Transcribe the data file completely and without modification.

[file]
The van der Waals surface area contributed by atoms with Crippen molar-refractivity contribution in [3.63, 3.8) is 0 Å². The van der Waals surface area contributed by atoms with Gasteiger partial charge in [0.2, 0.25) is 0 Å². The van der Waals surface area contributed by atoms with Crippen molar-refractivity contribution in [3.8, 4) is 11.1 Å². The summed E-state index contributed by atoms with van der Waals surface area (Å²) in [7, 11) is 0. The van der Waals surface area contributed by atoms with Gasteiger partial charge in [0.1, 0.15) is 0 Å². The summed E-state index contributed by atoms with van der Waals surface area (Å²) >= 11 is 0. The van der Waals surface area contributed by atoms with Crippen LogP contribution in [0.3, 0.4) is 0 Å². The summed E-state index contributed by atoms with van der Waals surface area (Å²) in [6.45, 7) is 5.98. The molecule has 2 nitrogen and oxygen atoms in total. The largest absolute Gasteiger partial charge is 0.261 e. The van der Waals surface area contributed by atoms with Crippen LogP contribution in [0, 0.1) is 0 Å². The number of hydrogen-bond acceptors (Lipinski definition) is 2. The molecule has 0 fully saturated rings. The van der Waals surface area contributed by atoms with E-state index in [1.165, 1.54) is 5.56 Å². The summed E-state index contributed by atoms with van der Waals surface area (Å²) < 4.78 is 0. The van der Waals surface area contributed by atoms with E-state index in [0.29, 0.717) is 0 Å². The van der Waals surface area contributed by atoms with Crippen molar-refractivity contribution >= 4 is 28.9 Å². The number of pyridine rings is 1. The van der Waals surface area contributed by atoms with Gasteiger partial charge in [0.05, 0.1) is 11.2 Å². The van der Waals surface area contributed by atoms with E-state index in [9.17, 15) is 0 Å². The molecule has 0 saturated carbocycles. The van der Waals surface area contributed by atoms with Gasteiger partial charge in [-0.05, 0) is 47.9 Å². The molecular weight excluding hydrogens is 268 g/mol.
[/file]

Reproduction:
The van der Waals surface area contributed by atoms with Crippen molar-refractivity contribution in [3.63, 3.8) is 0 Å². The van der Waals surface area contributed by atoms with Gasteiger partial charge in [0.2, 0.25) is 0 Å². The van der Waals surface area contributed by atoms with Crippen molar-refractivity contribution in [3.8, 4) is 11.1 Å². The summed E-state index contributed by atoms with van der Waals surface area (Å²) in [7, 11) is 0. The van der Waals surface area contributed by atoms with Gasteiger partial charge in [0.1, 0.15) is 0 Å². The summed E-state index contributed by atoms with van der Waals surface area (Å²) >= 11 is 0. The van der Waals surface area contributed by atoms with Crippen LogP contribution in [0.3, 0.4) is 0 Å². The summed E-state index contributed by atoms with van der Waals surface area (Å²) in [6.45, 7) is 5.98. The molecule has 2 nitrogen and oxygen atoms in total. The largest absolute Gasteiger partial charge is 0.261 e. The van der Waals surface area contributed by atoms with Crippen LogP contribution in [0, 0.1) is 0 Å². The number of hydrogen-bond acceptors (Lipinski definition) is 2. The molecule has 0 fully saturated rings. The van der Waals surface area contributed by atoms with E-state index in [1.165, 1.54) is 5.56 Å². The summed E-state index contributed by atoms with van der Waals surface area (Å²) < 4.78 is 0. The van der Waals surface area contributed by atoms with E-state index in [0.29, 0.717) is 0 Å². The van der Waals surface area contributed by atoms with Crippen molar-refractivity contribution >= 4 is 28.9 Å². The number of pyridine rings is 1. The van der Waals surface area contributed by atoms with Gasteiger partial charge in [0.05, 0.1) is 11.2 Å². The van der Waals surface area contributed by atoms with E-state index in [9.17, 15) is 0 Å². The molecule has 0 saturated carbocycles. The van der Waals surface area contributed by atoms with Gasteiger partial charge in [-0.05, 0) is 47.9 Å². The molecular weight excluding hydrogens is 268 g/mol.